Our mayor wants to know why it is that the Generalitat in Valencia is allowing city councils like the ones in Catral and Orihuela (both governed by the opposition PP) to legalise thousands of houses without proper infrastructure and at the same time they are contemplating denouncing Bigastro for supposed administrative irregularities in Sector D-6. You will note that the Generalit in Valencia is also governed by the PP.
As Raúl Valerio Medina explains, the area of Sector D-6 in Bigastro is an extension of the town centre, it is included in the general plan for the town, it has all the necessary infrastructure in place; lighting sewerage etc. and yet, because there is no land allocated for social housing, full permission is being held up.
Unfortunately, building in Sector D-6 commenced without clearance by the Conselleria de Territorio in Valencia. However, it is fair to point out that building without full permission is something that a lot of towns in Spain are guilty of. However, that doesn’t excuse the practice in the case of Bigastro or any other town for that matter.
As I have pointed out before, these are issues which we Brits have never experienced before.
Nobody in Britain would even contemplate building a housing estate without full permission let alone go ahead and sell them to unsuspecting buyers who are then faced with the prospect of a legal battle to prevent their homes from being demolished. But then nor would any competent solicitor in Britain complete the purchase of a house on behalf of his or her clients without ensuring a) its legality and b)that the deeds (British equivalent of the escritura) were properly registered to the new owner.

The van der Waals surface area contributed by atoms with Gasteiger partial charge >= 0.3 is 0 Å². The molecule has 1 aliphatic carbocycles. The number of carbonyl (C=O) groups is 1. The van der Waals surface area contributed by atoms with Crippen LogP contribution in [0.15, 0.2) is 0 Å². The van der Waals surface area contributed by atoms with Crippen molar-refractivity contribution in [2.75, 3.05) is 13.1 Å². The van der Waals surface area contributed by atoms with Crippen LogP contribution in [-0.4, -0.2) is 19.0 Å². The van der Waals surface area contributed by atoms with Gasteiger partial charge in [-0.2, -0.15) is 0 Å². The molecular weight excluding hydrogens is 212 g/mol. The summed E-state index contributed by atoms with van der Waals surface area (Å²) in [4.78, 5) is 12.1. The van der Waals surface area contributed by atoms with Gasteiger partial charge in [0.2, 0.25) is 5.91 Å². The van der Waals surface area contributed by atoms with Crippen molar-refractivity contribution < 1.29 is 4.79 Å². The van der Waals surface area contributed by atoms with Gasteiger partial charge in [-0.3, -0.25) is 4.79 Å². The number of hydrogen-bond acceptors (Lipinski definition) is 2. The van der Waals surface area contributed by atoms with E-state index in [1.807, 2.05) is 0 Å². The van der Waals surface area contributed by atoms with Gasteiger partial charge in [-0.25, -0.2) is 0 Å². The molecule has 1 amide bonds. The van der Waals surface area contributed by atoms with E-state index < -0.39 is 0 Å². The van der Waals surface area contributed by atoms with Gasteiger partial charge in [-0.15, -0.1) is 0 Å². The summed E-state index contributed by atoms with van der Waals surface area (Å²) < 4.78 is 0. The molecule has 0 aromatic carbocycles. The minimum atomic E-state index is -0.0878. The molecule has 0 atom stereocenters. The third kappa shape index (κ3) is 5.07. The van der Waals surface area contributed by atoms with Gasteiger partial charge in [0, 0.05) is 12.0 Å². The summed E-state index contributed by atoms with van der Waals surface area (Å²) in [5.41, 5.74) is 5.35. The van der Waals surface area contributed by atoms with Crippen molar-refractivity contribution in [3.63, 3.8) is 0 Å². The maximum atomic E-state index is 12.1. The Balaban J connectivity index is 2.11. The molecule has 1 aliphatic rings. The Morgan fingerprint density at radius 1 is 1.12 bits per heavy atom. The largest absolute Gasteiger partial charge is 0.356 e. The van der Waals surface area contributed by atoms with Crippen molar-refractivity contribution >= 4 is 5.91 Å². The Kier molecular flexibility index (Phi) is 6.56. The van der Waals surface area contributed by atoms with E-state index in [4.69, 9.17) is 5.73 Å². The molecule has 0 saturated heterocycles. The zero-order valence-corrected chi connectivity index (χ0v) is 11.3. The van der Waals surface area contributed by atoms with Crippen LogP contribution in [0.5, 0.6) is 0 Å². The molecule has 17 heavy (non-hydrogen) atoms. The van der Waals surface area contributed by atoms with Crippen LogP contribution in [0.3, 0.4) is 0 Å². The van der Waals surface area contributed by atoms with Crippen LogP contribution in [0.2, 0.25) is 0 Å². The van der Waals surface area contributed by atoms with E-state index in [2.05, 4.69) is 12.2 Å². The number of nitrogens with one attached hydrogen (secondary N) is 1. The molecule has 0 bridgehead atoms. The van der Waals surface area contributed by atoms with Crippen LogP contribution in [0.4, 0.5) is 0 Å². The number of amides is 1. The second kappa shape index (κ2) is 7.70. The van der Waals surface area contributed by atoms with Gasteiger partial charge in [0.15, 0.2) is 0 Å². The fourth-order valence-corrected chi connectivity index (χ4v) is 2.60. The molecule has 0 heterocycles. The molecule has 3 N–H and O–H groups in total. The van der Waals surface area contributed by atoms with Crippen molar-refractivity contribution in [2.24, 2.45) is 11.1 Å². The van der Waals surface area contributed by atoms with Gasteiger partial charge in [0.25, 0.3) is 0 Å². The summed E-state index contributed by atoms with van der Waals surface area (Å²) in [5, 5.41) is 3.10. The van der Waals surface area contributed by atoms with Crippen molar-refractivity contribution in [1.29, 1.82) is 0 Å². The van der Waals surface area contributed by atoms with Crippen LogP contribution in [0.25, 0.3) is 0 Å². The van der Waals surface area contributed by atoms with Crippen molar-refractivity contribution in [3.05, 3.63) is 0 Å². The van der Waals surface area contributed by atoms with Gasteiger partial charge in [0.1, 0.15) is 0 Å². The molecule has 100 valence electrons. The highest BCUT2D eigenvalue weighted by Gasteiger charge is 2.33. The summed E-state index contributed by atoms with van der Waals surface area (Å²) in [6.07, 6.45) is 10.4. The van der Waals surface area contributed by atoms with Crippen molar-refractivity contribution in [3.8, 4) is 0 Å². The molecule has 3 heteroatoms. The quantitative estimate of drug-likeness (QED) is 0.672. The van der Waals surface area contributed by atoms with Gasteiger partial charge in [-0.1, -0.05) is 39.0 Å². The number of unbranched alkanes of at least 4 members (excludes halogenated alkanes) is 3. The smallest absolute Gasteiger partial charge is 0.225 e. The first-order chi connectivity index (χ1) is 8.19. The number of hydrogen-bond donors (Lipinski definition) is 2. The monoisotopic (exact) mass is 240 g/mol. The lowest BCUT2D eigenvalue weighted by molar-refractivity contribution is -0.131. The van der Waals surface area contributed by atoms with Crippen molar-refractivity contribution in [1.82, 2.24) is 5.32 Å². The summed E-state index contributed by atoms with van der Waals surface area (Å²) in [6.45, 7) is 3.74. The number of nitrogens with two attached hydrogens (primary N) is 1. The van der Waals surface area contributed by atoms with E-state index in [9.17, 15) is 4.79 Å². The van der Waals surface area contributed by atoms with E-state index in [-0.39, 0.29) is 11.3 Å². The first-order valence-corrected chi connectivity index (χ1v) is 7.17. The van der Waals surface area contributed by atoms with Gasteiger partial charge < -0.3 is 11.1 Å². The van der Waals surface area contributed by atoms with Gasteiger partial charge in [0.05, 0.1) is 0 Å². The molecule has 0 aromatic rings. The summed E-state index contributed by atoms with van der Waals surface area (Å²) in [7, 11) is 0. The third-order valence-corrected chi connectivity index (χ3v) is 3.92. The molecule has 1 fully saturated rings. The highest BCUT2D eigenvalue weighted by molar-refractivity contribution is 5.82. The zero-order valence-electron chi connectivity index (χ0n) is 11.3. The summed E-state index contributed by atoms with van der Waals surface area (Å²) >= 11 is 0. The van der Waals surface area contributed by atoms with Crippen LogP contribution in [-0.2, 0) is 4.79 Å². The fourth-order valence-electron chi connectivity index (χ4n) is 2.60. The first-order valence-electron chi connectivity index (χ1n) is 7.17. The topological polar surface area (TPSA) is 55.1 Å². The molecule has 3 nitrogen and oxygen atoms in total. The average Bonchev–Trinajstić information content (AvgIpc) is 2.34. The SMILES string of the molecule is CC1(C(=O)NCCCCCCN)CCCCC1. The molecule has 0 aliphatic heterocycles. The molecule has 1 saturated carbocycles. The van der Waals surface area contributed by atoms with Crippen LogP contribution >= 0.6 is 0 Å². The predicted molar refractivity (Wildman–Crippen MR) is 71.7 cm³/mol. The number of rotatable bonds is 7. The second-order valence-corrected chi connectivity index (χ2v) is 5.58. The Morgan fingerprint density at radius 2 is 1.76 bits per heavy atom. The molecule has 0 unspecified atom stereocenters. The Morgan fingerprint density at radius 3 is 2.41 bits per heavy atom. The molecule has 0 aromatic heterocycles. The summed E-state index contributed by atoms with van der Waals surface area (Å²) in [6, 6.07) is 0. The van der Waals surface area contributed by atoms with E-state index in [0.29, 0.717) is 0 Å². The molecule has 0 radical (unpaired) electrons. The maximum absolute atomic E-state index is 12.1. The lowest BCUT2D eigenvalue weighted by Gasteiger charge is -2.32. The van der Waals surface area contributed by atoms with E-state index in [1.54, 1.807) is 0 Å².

PS In Spain, there are situations where a property can be legally purchased without an escritura for perfectly legitimate reasons.
For example, fast-track conveyancing was one such situation. In this area, during the boom years, the whole infrastructure was devoted to marketing new property yet to be constructed – buying off plan. Procedures involving the purchase of new properties were speeded up. The final payment was made direct to the builder, possession was taken immediately and the parties to the purchase sort out the paperwork (escritura) at a later date.
Just as important (or perhaps more important) is the Licence of First Occupation, in Spanish Licencia de Primera Ocupación orCédula de Habitabilidad). This is is an Administrative licence granted by the Town Hall at the town/city in which the property is located, and enables the owner to dwell in it legally. It also means your house can be connected to electricity and water supplies.